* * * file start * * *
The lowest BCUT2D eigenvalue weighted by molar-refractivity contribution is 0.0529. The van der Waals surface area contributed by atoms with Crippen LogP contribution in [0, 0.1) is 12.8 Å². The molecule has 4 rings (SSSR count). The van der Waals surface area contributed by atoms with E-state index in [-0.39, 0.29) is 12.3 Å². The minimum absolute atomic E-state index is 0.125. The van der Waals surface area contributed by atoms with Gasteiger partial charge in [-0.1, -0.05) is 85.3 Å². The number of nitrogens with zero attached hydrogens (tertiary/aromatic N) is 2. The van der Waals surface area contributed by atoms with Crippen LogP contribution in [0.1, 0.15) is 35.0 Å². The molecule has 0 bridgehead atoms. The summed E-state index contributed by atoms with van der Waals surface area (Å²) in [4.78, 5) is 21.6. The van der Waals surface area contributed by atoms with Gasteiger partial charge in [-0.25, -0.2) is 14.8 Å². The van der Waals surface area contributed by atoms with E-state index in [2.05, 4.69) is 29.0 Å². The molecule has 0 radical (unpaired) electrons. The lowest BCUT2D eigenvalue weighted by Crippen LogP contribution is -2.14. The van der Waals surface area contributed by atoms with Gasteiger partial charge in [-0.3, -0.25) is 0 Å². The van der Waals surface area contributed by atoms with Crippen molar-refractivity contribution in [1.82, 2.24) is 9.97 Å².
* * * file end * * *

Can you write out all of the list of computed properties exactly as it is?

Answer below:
The lowest BCUT2D eigenvalue weighted by molar-refractivity contribution is 0.0529. The van der Waals surface area contributed by atoms with Crippen LogP contribution in [0, 0.1) is 12.8 Å². The molecule has 4 rings (SSSR count). The van der Waals surface area contributed by atoms with E-state index in [-0.39, 0.29) is 12.3 Å². The minimum absolute atomic E-state index is 0.125. The van der Waals surface area contributed by atoms with Gasteiger partial charge in [-0.1, -0.05) is 85.3 Å². The number of nitrogens with zero attached hydrogens (tertiary/aromatic N) is 2. The van der Waals surface area contributed by atoms with Crippen LogP contribution in [0.1, 0.15) is 35.0 Å². The molecule has 0 bridgehead atoms. The summed E-state index contributed by atoms with van der Waals surface area (Å²) in [4.78, 5) is 21.6. The van der Waals surface area contributed by atoms with Gasteiger partial charge in [-0.25, -0.2) is 14.8 Å². The van der Waals surface area contributed by atoms with E-state index in [2.05, 4.69) is 29.0 Å². The molecule has 0 radical (unpaired) electrons. The lowest BCUT2D eigenvalue weighted by Crippen LogP contribution is -2.14. The van der Waals surface area contributed by atoms with Gasteiger partial charge in [-0.3, -0.25) is 0 Å². The van der Waals surface area contributed by atoms with Crippen molar-refractivity contribution in [1.82, 2.24) is 9.97 Å².